Despite Missing Projected Revenues In 2023, Colliers Execs See Optimism Rising Later This Year
One of the world’s largest commercial real estate brokerage firms remained in the black last year with the help of robust advisory work.
Still, Colliers saw its earnings fall in 2023 compared to the year prior as leasing and capital markets activity struggled amid the overall industry meltdown prompted by high interest rates and uncertain real estate values.
Colliers posted adjusted net earnings of $254.3M for 2023, down 24% from a year earlier, the company reported in its latest filing with the Securities and Exchange Commission. Colliers also reported total adjusted net earnings of $95M in the fourth quarter, down 12.8% from the same period in 2022.
Total revenues for 2023 also didn't match what Colliers executives expected at the end of 2022, achieving $4.3B versus an original outlook of $4.6B to $4.8B for the year.
Outsourcing, advisory and investment management services propped up Colliers’ revenues in 2023, despite the ongoing commercial real estate malaise. Some 58% of the firm’s total revenues are recurring in those three categories, with the remainder related to leasing and capital market transaction fees.
Income from outsourcing and advisory rose 10% from the third quarter to the fourth and 11% year-over-year, and investment management revenue increased 6% over the quarter and 28% year-over-year.
The slowdown in leasing and investment sales activity isn’t likely to change for the better until the back half of 2024, Colliers Chief Financial Officer Christian Mayer said during a Thursday earnings call.
“For the first half of the year, we expect capital markets and leasing transaction volumes to be roughly flat to 2023,” Mayer said. “In the second half, we anticipate year-over-year increases in activity, particularly in capital markets, coinciding with their expectations of stabilization in interest rates and an improvement in credit conditions.”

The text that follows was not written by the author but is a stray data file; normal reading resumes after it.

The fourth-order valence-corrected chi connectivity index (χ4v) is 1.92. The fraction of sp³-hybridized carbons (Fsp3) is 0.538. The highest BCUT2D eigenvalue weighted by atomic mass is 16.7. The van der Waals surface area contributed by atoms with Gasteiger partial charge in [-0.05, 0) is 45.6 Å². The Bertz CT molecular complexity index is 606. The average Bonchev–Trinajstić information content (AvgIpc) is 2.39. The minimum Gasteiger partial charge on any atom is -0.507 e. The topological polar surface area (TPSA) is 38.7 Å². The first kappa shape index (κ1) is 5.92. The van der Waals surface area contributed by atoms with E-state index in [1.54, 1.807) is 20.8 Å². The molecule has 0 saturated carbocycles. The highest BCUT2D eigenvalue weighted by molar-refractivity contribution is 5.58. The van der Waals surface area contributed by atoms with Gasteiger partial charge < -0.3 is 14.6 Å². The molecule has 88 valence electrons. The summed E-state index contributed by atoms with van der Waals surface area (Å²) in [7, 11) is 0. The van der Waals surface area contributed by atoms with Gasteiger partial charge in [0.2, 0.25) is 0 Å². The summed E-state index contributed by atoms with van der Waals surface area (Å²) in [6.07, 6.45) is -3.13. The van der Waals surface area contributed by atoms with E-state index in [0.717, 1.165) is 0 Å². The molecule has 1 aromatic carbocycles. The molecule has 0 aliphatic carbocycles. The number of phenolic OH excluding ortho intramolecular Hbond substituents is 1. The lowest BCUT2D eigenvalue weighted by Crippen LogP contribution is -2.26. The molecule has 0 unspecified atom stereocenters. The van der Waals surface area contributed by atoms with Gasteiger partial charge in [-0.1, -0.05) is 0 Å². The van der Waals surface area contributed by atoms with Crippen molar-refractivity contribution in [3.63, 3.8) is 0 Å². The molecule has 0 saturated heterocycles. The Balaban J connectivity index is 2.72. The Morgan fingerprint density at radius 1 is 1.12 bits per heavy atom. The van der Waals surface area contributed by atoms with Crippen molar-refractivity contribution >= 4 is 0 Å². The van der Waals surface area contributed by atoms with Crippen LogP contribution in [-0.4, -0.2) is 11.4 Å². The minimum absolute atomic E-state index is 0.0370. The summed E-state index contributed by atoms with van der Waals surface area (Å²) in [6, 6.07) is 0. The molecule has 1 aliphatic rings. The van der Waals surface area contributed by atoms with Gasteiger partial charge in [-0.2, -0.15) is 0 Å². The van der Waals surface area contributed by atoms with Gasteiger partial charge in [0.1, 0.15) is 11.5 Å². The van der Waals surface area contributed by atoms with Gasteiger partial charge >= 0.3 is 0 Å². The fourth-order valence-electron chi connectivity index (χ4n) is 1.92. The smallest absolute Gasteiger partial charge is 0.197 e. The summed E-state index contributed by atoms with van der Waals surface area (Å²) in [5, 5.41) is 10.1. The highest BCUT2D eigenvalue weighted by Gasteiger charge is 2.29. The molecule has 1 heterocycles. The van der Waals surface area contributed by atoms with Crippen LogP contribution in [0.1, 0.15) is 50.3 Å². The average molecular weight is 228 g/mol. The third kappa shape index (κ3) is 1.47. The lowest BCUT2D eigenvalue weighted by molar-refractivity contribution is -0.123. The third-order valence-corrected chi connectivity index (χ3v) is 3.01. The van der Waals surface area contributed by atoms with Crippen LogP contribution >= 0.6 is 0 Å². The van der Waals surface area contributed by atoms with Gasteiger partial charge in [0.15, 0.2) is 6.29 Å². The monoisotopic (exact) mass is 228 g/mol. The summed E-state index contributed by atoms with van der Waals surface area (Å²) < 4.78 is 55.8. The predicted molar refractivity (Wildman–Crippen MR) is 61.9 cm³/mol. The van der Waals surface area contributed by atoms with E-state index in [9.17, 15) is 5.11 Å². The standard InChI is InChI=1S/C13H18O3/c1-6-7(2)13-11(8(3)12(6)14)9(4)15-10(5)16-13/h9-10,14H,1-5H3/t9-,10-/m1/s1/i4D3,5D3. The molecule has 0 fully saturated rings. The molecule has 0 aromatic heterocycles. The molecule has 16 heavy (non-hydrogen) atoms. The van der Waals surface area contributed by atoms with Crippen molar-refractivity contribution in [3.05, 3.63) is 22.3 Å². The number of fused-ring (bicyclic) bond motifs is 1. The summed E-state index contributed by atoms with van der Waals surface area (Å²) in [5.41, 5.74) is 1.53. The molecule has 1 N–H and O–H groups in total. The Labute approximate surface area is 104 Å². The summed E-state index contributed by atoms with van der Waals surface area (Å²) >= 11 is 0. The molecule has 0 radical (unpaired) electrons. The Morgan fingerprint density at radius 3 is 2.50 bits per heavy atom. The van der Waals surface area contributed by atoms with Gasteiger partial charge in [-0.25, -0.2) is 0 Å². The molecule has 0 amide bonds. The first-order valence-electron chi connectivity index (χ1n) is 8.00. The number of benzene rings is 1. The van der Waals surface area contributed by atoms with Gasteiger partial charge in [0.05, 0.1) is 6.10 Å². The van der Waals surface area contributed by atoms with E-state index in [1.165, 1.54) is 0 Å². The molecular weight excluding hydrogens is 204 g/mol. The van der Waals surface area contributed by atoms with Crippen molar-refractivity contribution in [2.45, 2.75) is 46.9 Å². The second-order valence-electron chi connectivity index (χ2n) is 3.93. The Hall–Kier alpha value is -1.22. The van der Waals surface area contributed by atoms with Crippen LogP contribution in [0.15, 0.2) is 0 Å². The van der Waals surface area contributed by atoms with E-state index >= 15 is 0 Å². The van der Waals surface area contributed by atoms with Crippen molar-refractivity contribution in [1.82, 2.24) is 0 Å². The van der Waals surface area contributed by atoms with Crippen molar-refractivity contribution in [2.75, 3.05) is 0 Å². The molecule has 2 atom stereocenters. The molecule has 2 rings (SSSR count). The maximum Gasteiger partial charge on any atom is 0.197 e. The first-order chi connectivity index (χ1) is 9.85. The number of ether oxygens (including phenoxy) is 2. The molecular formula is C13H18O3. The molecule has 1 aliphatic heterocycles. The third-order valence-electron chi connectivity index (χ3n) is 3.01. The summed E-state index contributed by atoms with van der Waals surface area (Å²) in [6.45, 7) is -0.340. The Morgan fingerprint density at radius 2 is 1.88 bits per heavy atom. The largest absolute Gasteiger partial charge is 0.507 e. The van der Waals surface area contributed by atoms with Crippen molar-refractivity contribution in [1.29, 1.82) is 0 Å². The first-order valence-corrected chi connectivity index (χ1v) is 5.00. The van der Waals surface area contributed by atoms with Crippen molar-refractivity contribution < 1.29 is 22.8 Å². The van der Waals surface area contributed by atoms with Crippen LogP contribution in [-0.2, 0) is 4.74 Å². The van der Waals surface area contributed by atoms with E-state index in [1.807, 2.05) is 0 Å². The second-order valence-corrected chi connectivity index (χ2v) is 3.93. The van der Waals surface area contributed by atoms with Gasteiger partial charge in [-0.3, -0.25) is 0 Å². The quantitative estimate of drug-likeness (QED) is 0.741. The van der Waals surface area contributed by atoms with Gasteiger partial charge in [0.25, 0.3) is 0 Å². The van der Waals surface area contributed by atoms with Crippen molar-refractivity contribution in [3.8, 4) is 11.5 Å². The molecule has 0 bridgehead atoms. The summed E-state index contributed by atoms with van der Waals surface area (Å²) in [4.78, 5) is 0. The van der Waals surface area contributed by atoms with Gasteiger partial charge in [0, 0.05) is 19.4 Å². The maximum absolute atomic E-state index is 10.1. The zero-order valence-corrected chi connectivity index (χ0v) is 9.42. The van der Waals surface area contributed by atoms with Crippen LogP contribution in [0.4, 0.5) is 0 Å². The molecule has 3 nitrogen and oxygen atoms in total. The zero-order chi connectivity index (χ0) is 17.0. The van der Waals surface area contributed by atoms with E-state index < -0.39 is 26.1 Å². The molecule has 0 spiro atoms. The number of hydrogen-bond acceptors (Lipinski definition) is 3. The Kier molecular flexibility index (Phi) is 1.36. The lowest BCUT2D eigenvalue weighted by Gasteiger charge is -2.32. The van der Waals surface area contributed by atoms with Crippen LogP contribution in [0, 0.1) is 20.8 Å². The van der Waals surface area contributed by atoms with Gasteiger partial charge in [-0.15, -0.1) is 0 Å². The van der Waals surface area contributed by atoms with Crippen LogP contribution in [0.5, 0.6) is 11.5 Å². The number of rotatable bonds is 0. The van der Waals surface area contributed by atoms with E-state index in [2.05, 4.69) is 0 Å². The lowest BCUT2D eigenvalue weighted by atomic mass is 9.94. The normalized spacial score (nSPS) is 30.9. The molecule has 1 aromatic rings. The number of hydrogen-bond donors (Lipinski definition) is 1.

Colliers Real Estate Services CEO Chris McLernon echoed the idea that real estate sales in particular should pick up in the latter half of 2024, with investors looking to buy industrial, student housing, build-to-rent dwellings and trophy office assets in prime central business districts.
“We’re seeing assets come to market with more realistic valuations as well,” McLernon said. “We’re starting to see some optimism and sentiment rising in real estate investment. Clients are shifting from having discussions to making decisions as there’s a clear outlook to interest rates midyear.”
Layoffs were common among brokerages last year, and Colliers incurred $27.7M in restructuring costs in 2023 as it sought to tighten its belt. While company executives declined to talk about overall headcount, McLernon said the firm has “stronger headcount than ever, particularly in our U.S. business, where we’ve had significant recruiting success over the past 18 months.”
While McLernon said Colliers has “extended our cost-control efforts into 2024 to match the duration of the expected transactional revenue downturn,” the benefits of those cuts have largely been realized, he said.